Is BlackBerry the new Nokia?

While Nokia was once the mobile phone industry giant and juggernaut, RIM would not want to be compared to the Finnish handset maker, which has seen its global smartphone market share collapse.

Kevin Anderson July 07, 2011 15:58:58 IST
Is BlackBerry the new Nokia?

Blackberry maker Research in Motion saw its market share decline in the US in the past three months, putting more pressure on the mobile phone manufacturer to find a response to Android and Apple.

Apple pushed Blackberry into third place in the US smartphone market, according to the most recent figures from industry research group ComScore. From February to May of this year, Apple and its iPhone eked out a 1.4% gain in market share while the Blackberry maker lost 4.2%. Both handset makers still trail Google and its Android operating system, which rose more than 5% to take a commanding 38.1% of the US smartphone market.

Outside of the US, the UK and its home market of Canada, the story for RIM is different as it has continued to see growth internationally including in India. That growth will have to power it through its North American slump while it completes an essential update of the software that runs its handsets to compete with the iPhone and Google's Android.

Is BlackBerry the new Nokia

Is Blackberry the next Nokia? AFP

Is Blackberry the next Nokia?

While Nokia was once the mobile phone industry giant and juggernaut, RIM would not want to be compared to the Finnish handset maker, which has seen its global smartphone market share collapse even though it still dominates with simpler feature phones.

Nokia has held the global smartphone crown since 1996, but Nomura estimates that Samsung, maker of the Android-powered Galaxy smartphones, will take the top spot this quarter. It gets worse. Nomura also believes that Apple will push Nokia to number three in the next quarter.

Nokia is reportedly cutting prices on its smartphones in Europe to try to stem the slide, but the company is expected to post losses for the second and third quarters of this year.

Nokia knows it's in trouble, a fact amply illustrated by CEO Stephen Elop's now infamous 'burning platform' memo. For the last several years, Nokia has been struggling to update its ageing smartphone operating system. After a number of false starts, Elop decided to go with his former employer, Microsoft. It must be said Elop and Nokia must be feeling very nervous as ComScore's report showed Microsoft's mobile share dropping even further. Nokia's stock has dropped more than 40% this year.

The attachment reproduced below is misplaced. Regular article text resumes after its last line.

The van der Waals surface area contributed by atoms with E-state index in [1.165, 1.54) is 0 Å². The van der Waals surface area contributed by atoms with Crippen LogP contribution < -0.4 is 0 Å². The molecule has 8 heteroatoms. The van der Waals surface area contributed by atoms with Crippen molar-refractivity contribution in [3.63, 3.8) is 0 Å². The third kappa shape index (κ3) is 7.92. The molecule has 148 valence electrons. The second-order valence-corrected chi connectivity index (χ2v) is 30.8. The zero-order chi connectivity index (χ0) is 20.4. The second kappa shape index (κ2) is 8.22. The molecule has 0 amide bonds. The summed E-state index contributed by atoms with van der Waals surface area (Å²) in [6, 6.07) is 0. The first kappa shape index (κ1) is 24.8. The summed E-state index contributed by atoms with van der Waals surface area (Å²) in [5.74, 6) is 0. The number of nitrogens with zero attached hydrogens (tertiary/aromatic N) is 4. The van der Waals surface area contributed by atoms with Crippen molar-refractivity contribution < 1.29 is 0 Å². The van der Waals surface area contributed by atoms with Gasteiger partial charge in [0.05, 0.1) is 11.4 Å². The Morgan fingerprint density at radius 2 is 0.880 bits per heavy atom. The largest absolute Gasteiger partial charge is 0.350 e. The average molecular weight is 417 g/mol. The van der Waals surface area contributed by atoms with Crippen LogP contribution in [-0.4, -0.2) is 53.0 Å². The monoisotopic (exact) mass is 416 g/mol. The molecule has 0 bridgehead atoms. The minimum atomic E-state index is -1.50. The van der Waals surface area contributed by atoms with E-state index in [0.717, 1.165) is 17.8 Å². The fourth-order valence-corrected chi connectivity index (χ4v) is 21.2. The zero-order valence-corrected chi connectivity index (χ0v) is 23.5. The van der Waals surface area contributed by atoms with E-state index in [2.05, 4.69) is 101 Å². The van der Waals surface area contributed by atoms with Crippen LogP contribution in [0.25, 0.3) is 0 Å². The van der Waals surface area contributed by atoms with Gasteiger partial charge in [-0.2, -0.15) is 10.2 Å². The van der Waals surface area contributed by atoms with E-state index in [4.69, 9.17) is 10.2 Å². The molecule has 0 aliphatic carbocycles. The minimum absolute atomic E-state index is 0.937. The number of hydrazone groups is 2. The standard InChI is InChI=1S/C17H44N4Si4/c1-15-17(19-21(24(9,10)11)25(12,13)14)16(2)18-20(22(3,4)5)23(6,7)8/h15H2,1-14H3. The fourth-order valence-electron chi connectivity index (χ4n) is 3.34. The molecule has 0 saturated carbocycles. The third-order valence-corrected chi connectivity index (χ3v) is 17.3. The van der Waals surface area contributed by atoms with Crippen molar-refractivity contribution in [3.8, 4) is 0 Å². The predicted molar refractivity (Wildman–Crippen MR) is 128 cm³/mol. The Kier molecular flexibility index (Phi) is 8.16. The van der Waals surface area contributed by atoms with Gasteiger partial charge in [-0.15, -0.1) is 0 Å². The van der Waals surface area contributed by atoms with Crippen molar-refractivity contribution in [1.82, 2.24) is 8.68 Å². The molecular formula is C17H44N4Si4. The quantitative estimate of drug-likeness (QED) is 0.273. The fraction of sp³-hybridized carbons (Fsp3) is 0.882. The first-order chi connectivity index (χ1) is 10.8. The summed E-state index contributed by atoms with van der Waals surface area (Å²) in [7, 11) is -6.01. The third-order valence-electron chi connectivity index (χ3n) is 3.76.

RIM is in much the same position. It is looking to move from its ageing Blackberry operating system to a totally new system, QNX. The new OS already powers its new tablet, the Playbook. Unfortunately, the Playbook has not been a good advertisement for the future of Blackberry, with poor reviews and lacklustre sales.

It is a mystery when phones will launch with the new QNX operating system, and RIM hasn't released a major new Blackberry since August of last year. In the fast moving mobile phone market, that's too long to keep customers waiting, and RIM knows it. In the latest earnings call, Jim Balsillie, RIM's co-CEO, said, "The shortfall in the United States is primarily related to the age of the BlackBerry portfolio."

In cutting RIM's outlook to sell, Morgan Stanley analyst Ehud Gelblum wrote in a research note, "We believe RIM has now squandered nearly every opportunity and competitive advantage it enjoyed through ineffective R&D resource management, delayed product launches and misreads of the competitive environment."

As Nicholas Kolakowski of eWeek.com said: "It's clear that both Nokia and RIM are betting on the long-term, all the while hoping that existing market share and consumer loyalty will carry them through several bad quarters."

Consumers don't like uncertainty, and with apps playing a major role in the smartphone market, developers are keen to focus their efforts on one or two dominant platforms. Right now, there is a race for third, and Nokia and RIM will be fighting desperately to regain their former glory.

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